As she was breaking up with me, a woman once told me she loved me.
"Why?" I asked.
"Because I know you."
In the moment, that felt like the worst reason I could imagine. I wanted it to be about some singular quality I had, some special niche in my mind or eddy in my heart. After all, she could have known anybody. I was on the receiving end of a breakup, and her words carried exactly the double-edged message I didn't want to hear. I care for you, but that care is beginning to shrink, to stretch thin across the increasing removes at which we find ourselves. Soon, it will envelop you no differently than it envelops anyone else.
In other words, intimacy is its own kind of love, but it isn't the same thing as patience. Or passion, for that matter.
* * *
A friend and I were once discussing Michael Vick, the NFL quarterback convicted for his involvement in a dogfighting ring. My friend described what he thought Vick deserved - a brutal fate, worse than those met by murderers and rapists. There was a vindictiveness in my friend's voice, a pride in his ability to draw a line, to place limits on his own compassion. Abusing poor, helpless animals is beyond the pale, he seemed to say. And that's where Vick belongs as well.
* * *
In a more vivid and visceral way than I've ever known, teaching is showing me that that attitude isn't good enough. It feels like it's never sufficient to say, "I'm not interested in what led to that behavior - just stop," or "I don't care what you're going through - just do the work." Just looking into my kids' faces -vulnerable, uncertain, and more openly bewildered by life than most adults - renders that approach absurd.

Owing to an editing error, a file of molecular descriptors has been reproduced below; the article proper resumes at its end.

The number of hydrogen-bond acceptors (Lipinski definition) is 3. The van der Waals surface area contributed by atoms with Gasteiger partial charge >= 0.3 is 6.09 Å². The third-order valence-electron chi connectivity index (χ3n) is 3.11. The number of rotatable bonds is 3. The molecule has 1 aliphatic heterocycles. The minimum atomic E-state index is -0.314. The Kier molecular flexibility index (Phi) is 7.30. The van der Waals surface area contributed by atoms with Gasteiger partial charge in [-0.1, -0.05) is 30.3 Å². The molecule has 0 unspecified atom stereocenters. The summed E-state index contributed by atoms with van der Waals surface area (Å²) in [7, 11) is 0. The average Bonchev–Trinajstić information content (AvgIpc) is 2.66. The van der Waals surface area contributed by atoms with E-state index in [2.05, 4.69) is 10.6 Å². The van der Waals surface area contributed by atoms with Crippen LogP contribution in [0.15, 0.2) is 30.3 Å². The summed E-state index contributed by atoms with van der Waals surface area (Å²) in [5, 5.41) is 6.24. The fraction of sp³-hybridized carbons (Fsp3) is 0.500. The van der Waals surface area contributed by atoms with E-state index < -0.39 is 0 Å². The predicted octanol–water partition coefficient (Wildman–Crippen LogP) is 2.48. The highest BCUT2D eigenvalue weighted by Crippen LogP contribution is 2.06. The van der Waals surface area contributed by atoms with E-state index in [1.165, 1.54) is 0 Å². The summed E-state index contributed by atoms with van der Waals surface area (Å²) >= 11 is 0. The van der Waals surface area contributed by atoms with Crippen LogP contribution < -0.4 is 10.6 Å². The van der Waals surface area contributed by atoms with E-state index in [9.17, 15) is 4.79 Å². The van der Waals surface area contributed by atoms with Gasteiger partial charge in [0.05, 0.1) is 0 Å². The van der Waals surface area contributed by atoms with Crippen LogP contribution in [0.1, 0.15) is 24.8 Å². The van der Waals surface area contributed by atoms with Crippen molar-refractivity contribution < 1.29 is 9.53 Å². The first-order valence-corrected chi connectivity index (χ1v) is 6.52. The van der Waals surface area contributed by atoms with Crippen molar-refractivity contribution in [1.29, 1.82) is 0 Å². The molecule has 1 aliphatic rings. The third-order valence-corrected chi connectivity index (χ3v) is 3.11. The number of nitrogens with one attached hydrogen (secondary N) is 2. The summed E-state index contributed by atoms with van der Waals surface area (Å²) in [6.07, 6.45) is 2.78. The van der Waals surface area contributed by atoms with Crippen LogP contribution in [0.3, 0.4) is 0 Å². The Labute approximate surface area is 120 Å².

That isn't to say, of course, that anything goes. But it is to say that firmness always has to be accompanied by curiosity. The more I learn about these kids, the more difficult it is to be angry with them, to judge their behavior. And the less I judge, the more I feel a kind of love for them growing.
* * *
But if it isn't okay to limit our compassion for kids, than it isn't okay to do so with adults either. Because on so many levels, we're simply tall children - perhaps more capable of disguising our selfishness or masking our immaturity, but no less confused.
I once read a newspaper story about the sentencing of a man convicted of double murder. The judge began her statement by saying something like, "I could talk for days about how evil you are." And I thought, No, you couldn't. You probably don't know very much about this man at all, and you don't want to. You're much more interested in creating a monster that makes you feel good by comparison.
Judgment likes to think that it's coextensive with knowledge, but it isn't; they're much closer to opposites. Judging doesn't want to know, because wanting to know requires admitting to not knowing. And that's the one thing judging can't accept.
This essay originally appeared at The Wheat and Chaff.